Tbilisi has many faces and is a city full of contrasts. We left the old part behind to explore the new and more modern part, the German quarters. What can be a better way to change scenery than by crossing the new landmark built in 2010 – the Bridge of Peace. Even though controversial, it has almost a magnetic effect. Its contemporary steel and glass design, the view and its 1208 LED light installation, attracts people day and night.
The German part of Tbilisi offers a very different experience versus Old Tbilisi. Here the avenues are wider, the architecture has clear influences from Germany and France and this is where I found my street art sweet spot!
Fabrika, once a soviet sewing factory, now an urban hot spot for locals and travelers looking for a creative and artsy oasis. We had a healthy lunch, got some well-deserved rest after a long day and left full of inspiration. Loved the cool design in the lobby and the colorful street art in this hood.
5. The Food & Wine
Around the corner of Fabrika, one of the highlights of the day was waiting for us. Wine tasting. Georgia is in terms of wine a bit like Eastern Europe’s Italy. A paradise for wine lovers. Having tasted Georgian wine in Moscow, I must admit that I was not impressed as I am not a fan of sweet or semi sweet wine. Luckily I learnt that that Georgia also has more dry options and some bottles made it to my wine shelf at home!
When in Georgia you need to try out the famous and delicious Georgian food. I started my first days in Georgia by only eating khachapuri (cheese bread), khinkali (big dumplings), various Pkhali (vegetable mixes/pures) and delicious Georgian salads. As Gaggi said, Georgia is not a country good for diets, it is a country full of temptations, all for you to enjoy life!
One of my favorite Georgian restaurants was Keto & Kote. A relatively newly opened restaurant, located in an old beautiful house in the picturesque hoods of Vera, yet with a contemporary design and with delicious dishes from the West part of Georgia.
6. The Scenery & View
Exhausted after a long day we arrived at the terrace of the Radisson Hotel, a perfect spot to enjoy a glass of wine or two while taking in the view and scenery of Tbilisi. The river, the architecture, the mountains as well as the new glass sky scraper – the Biltmore Hotel – as the neighbor.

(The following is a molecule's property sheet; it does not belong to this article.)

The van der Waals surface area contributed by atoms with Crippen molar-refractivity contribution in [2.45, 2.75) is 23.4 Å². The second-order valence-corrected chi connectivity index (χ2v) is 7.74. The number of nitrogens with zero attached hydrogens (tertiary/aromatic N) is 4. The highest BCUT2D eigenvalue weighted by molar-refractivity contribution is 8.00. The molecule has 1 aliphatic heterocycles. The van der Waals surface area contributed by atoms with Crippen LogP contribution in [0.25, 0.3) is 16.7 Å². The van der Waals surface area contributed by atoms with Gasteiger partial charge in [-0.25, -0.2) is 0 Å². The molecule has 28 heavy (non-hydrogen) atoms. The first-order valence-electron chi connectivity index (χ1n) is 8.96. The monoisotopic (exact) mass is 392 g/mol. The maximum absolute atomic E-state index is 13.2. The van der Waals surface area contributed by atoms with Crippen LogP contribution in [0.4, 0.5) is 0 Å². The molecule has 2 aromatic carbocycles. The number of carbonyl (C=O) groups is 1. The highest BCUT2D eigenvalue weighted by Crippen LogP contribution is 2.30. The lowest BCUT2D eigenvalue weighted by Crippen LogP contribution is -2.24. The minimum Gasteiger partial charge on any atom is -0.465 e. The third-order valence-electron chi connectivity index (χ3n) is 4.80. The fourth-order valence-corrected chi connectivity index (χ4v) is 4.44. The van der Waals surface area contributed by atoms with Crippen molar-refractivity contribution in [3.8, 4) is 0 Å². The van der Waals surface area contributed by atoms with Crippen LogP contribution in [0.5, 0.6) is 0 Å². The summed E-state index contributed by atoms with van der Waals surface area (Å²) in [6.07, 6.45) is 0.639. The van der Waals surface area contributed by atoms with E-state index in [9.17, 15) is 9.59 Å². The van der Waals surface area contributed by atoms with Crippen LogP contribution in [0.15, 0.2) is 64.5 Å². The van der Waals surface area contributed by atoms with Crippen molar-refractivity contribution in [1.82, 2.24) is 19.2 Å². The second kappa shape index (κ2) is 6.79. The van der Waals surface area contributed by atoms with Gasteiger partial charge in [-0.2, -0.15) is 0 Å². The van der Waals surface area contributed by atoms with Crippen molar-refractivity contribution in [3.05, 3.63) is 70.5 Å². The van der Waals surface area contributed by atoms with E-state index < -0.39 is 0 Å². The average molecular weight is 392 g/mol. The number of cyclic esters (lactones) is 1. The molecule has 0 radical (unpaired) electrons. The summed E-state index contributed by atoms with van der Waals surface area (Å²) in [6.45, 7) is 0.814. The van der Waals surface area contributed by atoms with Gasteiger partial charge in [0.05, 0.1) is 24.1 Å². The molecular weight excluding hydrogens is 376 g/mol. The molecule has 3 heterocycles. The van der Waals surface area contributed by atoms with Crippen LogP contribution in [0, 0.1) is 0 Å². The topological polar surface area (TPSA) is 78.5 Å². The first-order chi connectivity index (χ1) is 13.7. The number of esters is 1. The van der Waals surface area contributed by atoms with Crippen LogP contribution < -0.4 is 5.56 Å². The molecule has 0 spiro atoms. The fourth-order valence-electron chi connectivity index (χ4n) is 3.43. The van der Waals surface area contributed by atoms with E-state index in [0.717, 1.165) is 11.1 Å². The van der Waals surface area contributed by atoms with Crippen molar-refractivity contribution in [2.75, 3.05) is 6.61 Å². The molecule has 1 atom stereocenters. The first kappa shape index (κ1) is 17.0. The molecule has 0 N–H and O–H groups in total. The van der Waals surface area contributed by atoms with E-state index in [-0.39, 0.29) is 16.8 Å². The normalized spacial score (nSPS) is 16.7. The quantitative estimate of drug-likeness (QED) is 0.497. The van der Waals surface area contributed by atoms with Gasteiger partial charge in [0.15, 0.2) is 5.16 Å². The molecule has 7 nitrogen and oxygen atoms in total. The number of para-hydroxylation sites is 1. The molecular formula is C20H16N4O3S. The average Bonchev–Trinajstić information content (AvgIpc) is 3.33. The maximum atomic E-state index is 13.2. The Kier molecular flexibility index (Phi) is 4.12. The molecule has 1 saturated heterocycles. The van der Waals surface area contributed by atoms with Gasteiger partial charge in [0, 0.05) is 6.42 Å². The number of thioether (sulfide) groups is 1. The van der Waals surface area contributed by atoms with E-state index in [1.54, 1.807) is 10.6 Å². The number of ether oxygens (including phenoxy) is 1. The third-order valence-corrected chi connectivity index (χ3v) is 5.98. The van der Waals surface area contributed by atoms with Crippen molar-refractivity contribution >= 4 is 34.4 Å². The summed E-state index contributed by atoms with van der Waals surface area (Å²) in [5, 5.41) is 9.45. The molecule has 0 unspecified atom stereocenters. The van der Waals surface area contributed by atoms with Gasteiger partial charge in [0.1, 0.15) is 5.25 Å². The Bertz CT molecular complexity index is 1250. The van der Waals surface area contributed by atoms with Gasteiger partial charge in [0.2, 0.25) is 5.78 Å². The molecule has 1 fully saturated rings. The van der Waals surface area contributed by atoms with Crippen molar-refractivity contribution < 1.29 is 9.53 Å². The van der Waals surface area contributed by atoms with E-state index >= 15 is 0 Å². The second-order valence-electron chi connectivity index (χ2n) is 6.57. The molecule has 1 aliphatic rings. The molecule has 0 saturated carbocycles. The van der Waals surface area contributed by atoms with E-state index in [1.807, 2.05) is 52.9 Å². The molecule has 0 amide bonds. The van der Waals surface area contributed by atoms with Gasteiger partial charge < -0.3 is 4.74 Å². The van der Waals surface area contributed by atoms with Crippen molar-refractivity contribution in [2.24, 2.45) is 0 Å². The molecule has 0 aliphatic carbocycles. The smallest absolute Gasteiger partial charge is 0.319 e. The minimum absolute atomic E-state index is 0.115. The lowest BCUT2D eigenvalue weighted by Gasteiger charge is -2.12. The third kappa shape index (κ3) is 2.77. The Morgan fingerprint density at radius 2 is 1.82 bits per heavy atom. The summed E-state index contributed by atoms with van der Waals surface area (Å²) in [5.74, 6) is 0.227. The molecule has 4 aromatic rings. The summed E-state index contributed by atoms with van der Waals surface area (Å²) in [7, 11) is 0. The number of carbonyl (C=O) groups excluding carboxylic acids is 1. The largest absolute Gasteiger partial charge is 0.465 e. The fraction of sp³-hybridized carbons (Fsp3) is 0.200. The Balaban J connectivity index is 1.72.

However, for the perfect view, a ride up the mountains with the funicular is a must. I did not do it this time but have done it twice before and can ensure that the view up there is stunning, especially from the balcony of the top restaurant!
7. The Hip & Cool Places
Heaven for hipster lovers. Yet another description of this city.
First out was my hotel, the Rooms Hotel, located in the shabby chic Vera neighborhood. A hip little boutique gem mixing industrial chic elements with strong New York vibes. Read all about my experience in this hotel in my blog post “Hotel Review: The Rooms Hotel Tbilisi”.
If you want to hang out with the cool artsy Tbilisi crowd, you do not have to go far. Across the street from the Rooms Hotel, is one of the newest addition to Tbilisi’s nightlife – Lolita. Loved everything about this place; the atmosphere and vibe, the drinks, the unpretentious food and the design. A perfect spot to start or end the evening!
Georgian food indeed is amazing but after a couple of days on this diet or maybe non diet, it might be good with a change. I ended my Tbilisi visit in the Culinarium Kasheria. A small modern place with healthy and experimental food and extremely nice waiters.
Tbilisi has made it to many of the “hot and upcoming travel destination” lists lately and it is easy to understand why. If this picturesque and romantic yet hip and cool city is not on your list, you better add it there before all tourists conquers this Eastern European gem!
When it comes to myself, I am sure I will soon be back to explore Tbilisi and Georgia even more…!